Must See TV Thursdays made its appearance in the Fall of 1982 on NBC. The catchy slogan became the new face of appointment television; shows that were so worth watching that you would schedule your life around them. While we can now schedule our TV viewing around our lives thanks to DVRs, Hulu, and On-Demand, there was a time when you actually had to be home to watch TV when the show actually aired.
Two years after its premiere on Thursdays, Must See TV hit its stride in 1984 with four of the funniest shows on TV: The Cosby Show, Family Ties, Cheers, and Night Court. NBC definitely became the go-to place for great sitcoms, and with such a great line-up of shows its no wonder that Must See TV became a ratings powerhouse.
Night Court, which was part of Must See TV from 1984 to 1988 was a unique and oftentimes bizarre series that took the sitcom to levels of insanity not seen since the mid-1960s. With its combination of sex jokes, sight gags, puns, slapstick, and heart, Night Court delivered wacky comedy and heartfelt moments to audiences for its nine year run.
The series takes place in Criminal Court, Part II in New York, where Judge Harold T. Stone (Harry Anderson) presides over a courtroom with a neverending parade of zany defendants. Along for the ride are District Attorney Dan Fielding (John Larroquette), Defense Attourney Christine Sullivan (Markie Post), Bailiffs Bull Shannon and Roz Russell (Richard Moll, Marsha Warfield), and Court Clerk Mac Robinson (Charles Robinson). It’s a stellar cast with excellent comedic instincts and timing that will make you laugh your ass off.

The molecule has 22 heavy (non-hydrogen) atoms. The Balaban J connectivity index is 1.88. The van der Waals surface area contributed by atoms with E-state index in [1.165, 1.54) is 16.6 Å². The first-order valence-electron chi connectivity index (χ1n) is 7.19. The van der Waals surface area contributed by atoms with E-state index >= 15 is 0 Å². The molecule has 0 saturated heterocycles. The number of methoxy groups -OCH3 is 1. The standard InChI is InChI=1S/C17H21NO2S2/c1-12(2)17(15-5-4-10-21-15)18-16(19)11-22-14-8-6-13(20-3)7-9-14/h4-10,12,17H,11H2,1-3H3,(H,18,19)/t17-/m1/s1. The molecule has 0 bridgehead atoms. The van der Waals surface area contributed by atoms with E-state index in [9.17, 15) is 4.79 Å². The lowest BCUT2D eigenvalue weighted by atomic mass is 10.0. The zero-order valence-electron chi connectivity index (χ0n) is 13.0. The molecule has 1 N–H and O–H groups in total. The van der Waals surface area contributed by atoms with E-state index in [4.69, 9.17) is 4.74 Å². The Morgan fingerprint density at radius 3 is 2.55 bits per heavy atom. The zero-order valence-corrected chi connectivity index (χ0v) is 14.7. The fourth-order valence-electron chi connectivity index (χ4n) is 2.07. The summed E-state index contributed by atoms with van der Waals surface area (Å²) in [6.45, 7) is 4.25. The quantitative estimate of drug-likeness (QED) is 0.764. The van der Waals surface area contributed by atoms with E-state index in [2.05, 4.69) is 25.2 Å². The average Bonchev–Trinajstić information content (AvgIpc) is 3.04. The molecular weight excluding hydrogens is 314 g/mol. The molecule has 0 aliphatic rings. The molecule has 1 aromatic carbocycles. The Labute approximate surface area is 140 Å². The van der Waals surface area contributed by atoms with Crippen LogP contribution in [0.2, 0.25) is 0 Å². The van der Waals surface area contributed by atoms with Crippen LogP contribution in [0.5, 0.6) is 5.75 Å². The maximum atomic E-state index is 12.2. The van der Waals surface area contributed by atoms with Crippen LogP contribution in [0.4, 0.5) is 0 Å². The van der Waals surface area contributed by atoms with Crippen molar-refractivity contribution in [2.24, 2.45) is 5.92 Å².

Season Four of the series is no different, bringing more of the absurdist humor to the forefront and showcasing the amazing comedic talents of its cast. This is also the season that solidified the cast for remainder of the series with the addition of Marsha Warfield as Bailiff Roz Russell, who replaced Florence Halop after she passed away.
Much like Sheldon (the amazing Jim Parsons) on The Big Bang Theory, John Larroquette became the stand-out in this ensemble series for his role as slimy prosecutor Dan Fielding. If you ever wanted to see a truly Emmy-worthy performance, Larroquette’s is highly recommended.
I used to watch Night Court in syndication with my dad when I was a kid after he got home from work. I liked the show because it was filled with gags and slapstick, but being a kid I didn’t get a lot of the double entendres and sex jokes. Now, oh so many years later, the show is even more entertaining and funny to me because I now “get” all those jokes that flew over my head as a kid.
If you think the jokes they get away with on shows like Family Guy and Two and a Half Men are over-the-line, watch a few eps of Night Court and you’ll wonder how they got away with those types of jokes back in the 80s. It’s amazing what they were able to say on this series back then!
I love Night Court! It’s a series with plenty to offer its audience and it never fails to amaze, amuse, and excite me with each viewing. At its core, each episode contains a sense of humanity, a serious undercurrent that drives the episode forward. But the barrage of gags, jokes, and shenanigans are more than enough to keep you engaged and wanting more.
Season Four is available ONLY through the Warner Bros. Digital Archive, a collection of films and TV series that you can order directly from the WB and they will make you a personal copy of your request.
A tour de force of comedy hijinks, I highly recommend Night Court: The Complete Fourth Season on DVD! It’s one of the greats and definitely Must See TV.
Night Court: The Complete Fourth Season is available NOW on DVD!
What’s your favorite Night Court moment/character/episode? Leave a comment and let us know!